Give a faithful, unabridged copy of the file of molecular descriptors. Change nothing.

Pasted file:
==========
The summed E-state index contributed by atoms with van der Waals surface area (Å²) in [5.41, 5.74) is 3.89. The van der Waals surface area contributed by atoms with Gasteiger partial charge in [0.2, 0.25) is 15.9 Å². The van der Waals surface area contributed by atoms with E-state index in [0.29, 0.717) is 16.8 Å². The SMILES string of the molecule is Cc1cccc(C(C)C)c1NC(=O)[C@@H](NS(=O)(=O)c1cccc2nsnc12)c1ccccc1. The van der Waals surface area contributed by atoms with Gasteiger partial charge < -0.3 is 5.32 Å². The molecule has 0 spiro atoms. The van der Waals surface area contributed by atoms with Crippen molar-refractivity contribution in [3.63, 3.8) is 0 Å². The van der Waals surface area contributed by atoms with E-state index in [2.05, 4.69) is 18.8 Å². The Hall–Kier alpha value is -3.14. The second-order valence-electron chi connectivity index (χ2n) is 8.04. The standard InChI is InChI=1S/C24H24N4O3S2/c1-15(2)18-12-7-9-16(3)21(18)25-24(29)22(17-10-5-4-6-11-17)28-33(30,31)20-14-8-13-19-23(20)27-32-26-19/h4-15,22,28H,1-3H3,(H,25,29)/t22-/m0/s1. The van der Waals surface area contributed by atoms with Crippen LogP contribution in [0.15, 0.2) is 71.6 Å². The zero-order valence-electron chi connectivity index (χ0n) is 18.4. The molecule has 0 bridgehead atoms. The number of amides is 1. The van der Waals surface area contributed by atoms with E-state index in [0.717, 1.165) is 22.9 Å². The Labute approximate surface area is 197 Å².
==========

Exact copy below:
The summed E-state index contributed by atoms with van der Waals surface area (Å²) in [5.41, 5.74) is 3.89. The van der Waals surface area contributed by atoms with Gasteiger partial charge in [0.2, 0.25) is 15.9 Å². The van der Waals surface area contributed by atoms with E-state index in [0.29, 0.717) is 16.8 Å². The SMILES string of the molecule is Cc1cccc(C(C)C)c1NC(=O)[C@@H](NS(=O)(=O)c1cccc2nsnc12)c1ccccc1. The van der Waals surface area contributed by atoms with Gasteiger partial charge < -0.3 is 5.32 Å². The molecule has 0 spiro atoms. The van der Waals surface area contributed by atoms with Crippen molar-refractivity contribution in [3.63, 3.8) is 0 Å². The van der Waals surface area contributed by atoms with E-state index in [2.05, 4.69) is 18.8 Å². The Hall–Kier alpha value is -3.14. The second-order valence-electron chi connectivity index (χ2n) is 8.04. The standard InChI is InChI=1S/C24H24N4O3S2/c1-15(2)18-12-7-9-16(3)21(18)25-24(29)22(17-10-5-4-6-11-17)28-33(30,31)20-14-8-13-19-23(20)27-32-26-19/h4-15,22,28H,1-3H3,(H,25,29)/t22-/m0/s1. The van der Waals surface area contributed by atoms with Crippen LogP contribution in [0.15, 0.2) is 71.6 Å². The zero-order valence-electron chi connectivity index (χ0n) is 18.4. The molecule has 0 bridgehead atoms. The number of amides is 1. The van der Waals surface area contributed by atoms with E-state index in [0.717, 1.165) is 22.9 Å². The Labute approximate surface area is 197 Å².